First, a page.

May 18, 2009

Good News and Bad News About Amphibian Diversity

The number of known amphibian species worldwide has risen by approximately 20% during the the past decade thanks to intense research on this group of vertebrates. A total of 6487 amphibian species have been described to date ( That is the good news.

Now here comes the bad news. Based on a study published in 2004 in the journal Science, more than 40% of the world's amphibians are threatened with extinction. Given the current number of amphibian species (6487), that means that more than 2500 amphibian species are in serious decline. However, a study by Vieites and colleagues just published in the Proceedings of the National Academy of Sciences suggests that the number of described amphibian species vastly underestimates the actual number of amphibian species on Earth. That means that far more species are in danger of extinction than previously believed.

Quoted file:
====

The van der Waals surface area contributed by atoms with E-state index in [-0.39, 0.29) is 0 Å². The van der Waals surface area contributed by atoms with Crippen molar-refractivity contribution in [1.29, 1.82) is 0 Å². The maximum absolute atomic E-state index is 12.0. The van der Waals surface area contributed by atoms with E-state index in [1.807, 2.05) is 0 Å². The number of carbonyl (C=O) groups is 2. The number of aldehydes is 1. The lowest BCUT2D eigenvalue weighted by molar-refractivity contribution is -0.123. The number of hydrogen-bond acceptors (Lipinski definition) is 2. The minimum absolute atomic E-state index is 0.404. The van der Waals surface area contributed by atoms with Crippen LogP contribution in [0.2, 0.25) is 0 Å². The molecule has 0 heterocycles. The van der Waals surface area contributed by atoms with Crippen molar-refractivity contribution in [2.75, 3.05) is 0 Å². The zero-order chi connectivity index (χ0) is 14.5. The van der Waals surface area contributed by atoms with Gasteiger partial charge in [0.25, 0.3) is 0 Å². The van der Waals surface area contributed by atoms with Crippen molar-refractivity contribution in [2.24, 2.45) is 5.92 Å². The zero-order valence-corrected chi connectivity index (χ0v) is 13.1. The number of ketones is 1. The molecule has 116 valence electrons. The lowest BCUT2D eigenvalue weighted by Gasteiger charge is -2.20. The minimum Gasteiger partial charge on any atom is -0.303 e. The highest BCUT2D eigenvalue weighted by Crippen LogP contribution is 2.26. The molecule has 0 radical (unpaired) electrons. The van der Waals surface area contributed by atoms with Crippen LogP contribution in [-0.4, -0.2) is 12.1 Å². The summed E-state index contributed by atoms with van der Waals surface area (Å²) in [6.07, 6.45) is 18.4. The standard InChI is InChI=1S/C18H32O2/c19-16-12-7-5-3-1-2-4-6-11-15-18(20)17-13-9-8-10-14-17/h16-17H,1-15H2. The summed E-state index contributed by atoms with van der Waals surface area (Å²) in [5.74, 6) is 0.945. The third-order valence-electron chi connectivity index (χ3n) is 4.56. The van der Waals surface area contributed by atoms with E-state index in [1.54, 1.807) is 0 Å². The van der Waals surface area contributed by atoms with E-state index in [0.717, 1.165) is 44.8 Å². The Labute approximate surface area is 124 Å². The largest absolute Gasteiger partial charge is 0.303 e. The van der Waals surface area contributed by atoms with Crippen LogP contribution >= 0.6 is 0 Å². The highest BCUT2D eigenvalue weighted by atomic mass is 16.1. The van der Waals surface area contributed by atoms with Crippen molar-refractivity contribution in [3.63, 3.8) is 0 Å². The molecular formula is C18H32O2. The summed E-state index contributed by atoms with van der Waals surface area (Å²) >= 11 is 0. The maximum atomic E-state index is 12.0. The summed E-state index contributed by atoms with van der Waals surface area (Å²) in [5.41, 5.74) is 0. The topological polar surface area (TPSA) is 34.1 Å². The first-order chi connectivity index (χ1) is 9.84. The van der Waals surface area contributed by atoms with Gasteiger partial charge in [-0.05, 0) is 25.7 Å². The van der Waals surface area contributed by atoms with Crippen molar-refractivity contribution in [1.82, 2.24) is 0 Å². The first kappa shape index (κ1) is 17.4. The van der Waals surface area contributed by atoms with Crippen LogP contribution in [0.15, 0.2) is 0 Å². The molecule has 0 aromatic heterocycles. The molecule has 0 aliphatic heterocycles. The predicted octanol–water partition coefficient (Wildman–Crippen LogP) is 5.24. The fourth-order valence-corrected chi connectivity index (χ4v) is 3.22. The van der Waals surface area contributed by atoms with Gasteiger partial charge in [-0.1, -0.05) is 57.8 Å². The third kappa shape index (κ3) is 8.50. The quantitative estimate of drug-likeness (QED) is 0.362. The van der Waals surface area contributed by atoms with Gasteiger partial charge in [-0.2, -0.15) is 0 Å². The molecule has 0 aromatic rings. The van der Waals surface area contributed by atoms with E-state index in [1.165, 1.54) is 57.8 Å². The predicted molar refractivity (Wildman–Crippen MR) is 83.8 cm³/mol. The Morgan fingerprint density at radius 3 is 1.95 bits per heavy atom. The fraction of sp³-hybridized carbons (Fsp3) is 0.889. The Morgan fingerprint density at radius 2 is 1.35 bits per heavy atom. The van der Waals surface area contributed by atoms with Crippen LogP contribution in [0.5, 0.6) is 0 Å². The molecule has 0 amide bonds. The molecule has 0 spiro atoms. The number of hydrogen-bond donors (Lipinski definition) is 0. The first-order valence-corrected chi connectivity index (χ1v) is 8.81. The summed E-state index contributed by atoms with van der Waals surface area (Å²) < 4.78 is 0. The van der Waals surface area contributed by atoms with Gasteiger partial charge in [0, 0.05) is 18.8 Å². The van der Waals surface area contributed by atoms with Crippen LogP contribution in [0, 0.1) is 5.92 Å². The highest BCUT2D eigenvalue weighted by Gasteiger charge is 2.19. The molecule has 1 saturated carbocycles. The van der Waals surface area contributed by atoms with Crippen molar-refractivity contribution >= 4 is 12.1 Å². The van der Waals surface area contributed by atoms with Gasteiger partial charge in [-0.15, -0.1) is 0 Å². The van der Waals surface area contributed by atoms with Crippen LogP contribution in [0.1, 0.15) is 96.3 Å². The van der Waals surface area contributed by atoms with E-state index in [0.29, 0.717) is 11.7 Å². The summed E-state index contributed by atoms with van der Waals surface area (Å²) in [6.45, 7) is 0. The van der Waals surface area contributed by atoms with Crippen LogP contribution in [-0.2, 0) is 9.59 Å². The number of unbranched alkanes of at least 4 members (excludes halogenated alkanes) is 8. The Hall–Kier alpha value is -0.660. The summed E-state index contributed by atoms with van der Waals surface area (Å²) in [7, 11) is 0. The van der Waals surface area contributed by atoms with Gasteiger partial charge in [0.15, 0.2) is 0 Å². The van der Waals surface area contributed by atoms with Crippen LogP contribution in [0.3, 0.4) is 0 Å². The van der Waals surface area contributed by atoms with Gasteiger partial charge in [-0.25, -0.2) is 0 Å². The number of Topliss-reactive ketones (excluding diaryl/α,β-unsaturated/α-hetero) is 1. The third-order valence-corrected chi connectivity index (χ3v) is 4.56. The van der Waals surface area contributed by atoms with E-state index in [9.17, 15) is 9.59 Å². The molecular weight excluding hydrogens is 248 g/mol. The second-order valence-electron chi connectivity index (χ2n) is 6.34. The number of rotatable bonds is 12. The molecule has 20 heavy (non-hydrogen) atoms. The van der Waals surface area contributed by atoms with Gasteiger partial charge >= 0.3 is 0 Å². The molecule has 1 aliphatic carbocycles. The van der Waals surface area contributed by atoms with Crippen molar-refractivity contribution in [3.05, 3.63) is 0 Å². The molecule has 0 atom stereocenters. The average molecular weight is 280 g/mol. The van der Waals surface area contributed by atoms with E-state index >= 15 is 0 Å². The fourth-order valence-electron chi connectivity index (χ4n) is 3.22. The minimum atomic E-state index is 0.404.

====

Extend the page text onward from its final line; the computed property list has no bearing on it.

Vieites and colleauges used DNA sequences from 2850 amphibian specimens sampled from over 170 localities in Madagascar to show that the current number of described amphibian species
(244) in this biodiversity hotspot represents only about one-half of the actual number of species present (estimated actual number of species is 373-465). Therefore, hundreds of species remain undescribed. Habitats on Madagascar have been badly degraded by deforestation, and the results of the new study suggest that this has caused the extinction of far more species than have so far been documented. Furthermore, to date Madagascar is still free of the amphibian chytrid fungus. When the fungus does invade, it won't be 244 species that are impacted. It will be 373 to 465.

The more we learn the bleaker the prospects seem for conserving even a fraction of the Earth's amphibian biodiversity.

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